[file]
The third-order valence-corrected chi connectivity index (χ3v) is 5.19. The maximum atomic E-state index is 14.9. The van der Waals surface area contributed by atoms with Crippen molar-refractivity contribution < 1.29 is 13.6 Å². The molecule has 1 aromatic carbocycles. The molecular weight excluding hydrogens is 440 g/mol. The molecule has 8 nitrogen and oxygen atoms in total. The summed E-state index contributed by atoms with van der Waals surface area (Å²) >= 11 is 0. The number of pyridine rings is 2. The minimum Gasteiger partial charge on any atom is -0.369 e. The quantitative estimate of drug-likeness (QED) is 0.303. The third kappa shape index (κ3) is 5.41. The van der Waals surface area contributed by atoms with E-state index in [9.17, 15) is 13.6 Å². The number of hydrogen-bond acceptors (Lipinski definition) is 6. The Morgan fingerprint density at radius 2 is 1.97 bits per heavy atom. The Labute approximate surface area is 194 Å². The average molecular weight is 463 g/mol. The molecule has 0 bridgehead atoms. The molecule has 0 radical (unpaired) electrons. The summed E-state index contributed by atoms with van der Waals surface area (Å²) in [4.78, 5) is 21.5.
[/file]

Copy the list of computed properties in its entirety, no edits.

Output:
The third-order valence-corrected chi connectivity index (χ3v) is 5.19. The maximum atomic E-state index is 14.9. The van der Waals surface area contributed by atoms with Crippen molar-refractivity contribution < 1.29 is 13.6 Å². The molecule has 1 aromatic carbocycles. The molecular weight excluding hydrogens is 440 g/mol. The molecule has 8 nitrogen and oxygen atoms in total. The summed E-state index contributed by atoms with van der Waals surface area (Å²) >= 11 is 0. The number of pyridine rings is 2. The minimum Gasteiger partial charge on any atom is -0.369 e. The quantitative estimate of drug-likeness (QED) is 0.303. The third kappa shape index (κ3) is 5.41. The van der Waals surface area contributed by atoms with E-state index in [9.17, 15) is 13.6 Å². The number of hydrogen-bond acceptors (Lipinski definition) is 6. The Morgan fingerprint density at radius 2 is 1.97 bits per heavy atom. The Labute approximate surface area is 194 Å². The average molecular weight is 463 g/mol. The molecule has 0 bridgehead atoms. The molecule has 0 radical (unpaired) electrons. The summed E-state index contributed by atoms with van der Waals surface area (Å²) in [4.78, 5) is 21.5.